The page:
All-cause mortality was significantly associated with processed meat (adjusted HR = 1.03; 95% CI, 1.02-1.05; adjusted ARD = 0.9%; 95% CI, 0.43-1.38) and unprocessed red meat consumption (adjusted HR = 1.03; 95% CI, 1.01-1.05; adjusted ARD = 0.76%; 95% CI, 0.19-1.33). Poultry and fish intake were not significantly associated with all-cause mortality.

“Our study findings support current dietary guidelines that recommend limiting processed meat and unprocessed red meat intake for preventing chronic diseases,” Zhong said.

He noted that biological responses to these foods may vary for each individual, and as the study focused on preventing CVD, the findings may not apply to individuals with existing CVD.

Zhong added that physicians should make dietary recommendations “based on a holistic assessment of a patient’s disease status, existing risk factors and treatment goals, rather than taking a one-size-fits-all approach.”

“Nonetheless, limiting or stopping eating unprocessed red meat and processed meat can be an appropriate recommendation given the current evidence,” he said. “There are many other healthier choices including egg whites, fish and plant sources of protein such as nuts, legumes, and whole grains.”– by Erin Michael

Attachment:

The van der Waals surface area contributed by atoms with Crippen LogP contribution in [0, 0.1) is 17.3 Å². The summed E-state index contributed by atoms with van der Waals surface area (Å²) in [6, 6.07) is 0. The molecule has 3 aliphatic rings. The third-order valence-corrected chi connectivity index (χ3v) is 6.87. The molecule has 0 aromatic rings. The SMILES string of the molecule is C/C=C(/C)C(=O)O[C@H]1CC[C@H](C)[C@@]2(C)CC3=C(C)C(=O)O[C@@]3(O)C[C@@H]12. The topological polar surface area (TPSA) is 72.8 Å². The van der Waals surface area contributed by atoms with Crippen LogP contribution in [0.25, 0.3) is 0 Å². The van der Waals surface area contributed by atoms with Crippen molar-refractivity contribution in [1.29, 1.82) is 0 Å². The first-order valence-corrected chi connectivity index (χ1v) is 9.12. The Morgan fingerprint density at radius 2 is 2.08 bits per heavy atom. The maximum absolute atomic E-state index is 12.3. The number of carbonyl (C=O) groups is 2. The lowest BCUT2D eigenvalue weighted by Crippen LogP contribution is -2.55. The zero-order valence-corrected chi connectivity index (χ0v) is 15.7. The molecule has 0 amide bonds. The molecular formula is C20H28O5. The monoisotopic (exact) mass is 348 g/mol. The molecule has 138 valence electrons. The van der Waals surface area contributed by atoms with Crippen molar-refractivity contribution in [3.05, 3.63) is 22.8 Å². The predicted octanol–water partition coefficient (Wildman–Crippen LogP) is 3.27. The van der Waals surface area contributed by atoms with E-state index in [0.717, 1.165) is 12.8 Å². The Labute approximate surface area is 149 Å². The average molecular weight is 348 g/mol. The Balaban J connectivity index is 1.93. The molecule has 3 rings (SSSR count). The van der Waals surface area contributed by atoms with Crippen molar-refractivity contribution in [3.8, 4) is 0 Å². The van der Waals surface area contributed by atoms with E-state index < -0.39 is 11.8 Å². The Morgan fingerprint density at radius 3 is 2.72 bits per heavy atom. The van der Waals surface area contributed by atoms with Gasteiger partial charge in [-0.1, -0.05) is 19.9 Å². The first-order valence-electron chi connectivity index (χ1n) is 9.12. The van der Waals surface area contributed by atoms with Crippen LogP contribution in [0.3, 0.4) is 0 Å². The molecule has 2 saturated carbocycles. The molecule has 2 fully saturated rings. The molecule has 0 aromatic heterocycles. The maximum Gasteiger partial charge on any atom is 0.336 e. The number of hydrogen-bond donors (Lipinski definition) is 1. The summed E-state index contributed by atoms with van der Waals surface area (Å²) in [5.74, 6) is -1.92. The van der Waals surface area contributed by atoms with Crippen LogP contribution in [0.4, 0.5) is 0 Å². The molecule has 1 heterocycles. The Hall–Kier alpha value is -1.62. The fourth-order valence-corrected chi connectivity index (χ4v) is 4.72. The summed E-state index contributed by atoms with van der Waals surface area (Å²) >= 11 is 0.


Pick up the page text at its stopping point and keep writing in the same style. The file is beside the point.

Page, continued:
Disclosures: Zhong reports no relevant financial disclosures. Please see study for all other authors’ relevant financial disclosures.

Photo of Victor W. Zhong
Victor W. Zhong

Eating more processed meat, unprocessed red meat and poultry, but not fish, was associated with a slightly increased risk for cardiovascular disease, according to a study published in JAMA Internal Medicine. Processed meat and unprocessed meat were also associated with a slight increased risk for all-cause mortality.

“Whether consuming foods of animal sources (i.e., meat, poultry and fish) is associated with cardiovascular disease [(CVD)] and mortality is an old topic, but scientific evidence has been inconsistent,” Victor W. Zhong, PhD, assistant professor in the division of nutritional sciences at Cornell University, told Healio Primary Care.

He explained that the controversy over meat consumption escalated after recently published guidance in the Annals of Internal Medicine contradicted existing guidelines by stating most people did not need to reduce their consumption of red and processed meat, as the risks associated with consumption were minimal.

“Therefore, understanding the associations of meat, poultry or fish intake with [CVD] and premature death is important for informing evidence-based dietary guidelines for chronic disease prevention,” Zhong said.

Image of red meat in store 
Eating more processed meat, unprocessed red meat and poultry, but not fish, was associated with a slightly increased risk for cardiovascular disease, according to a study published in JAMA Internal Medicine. Processed meat and unprocessed meat were also associated with a slight increased risk for all-cause mortality.
Source: Adobe Stock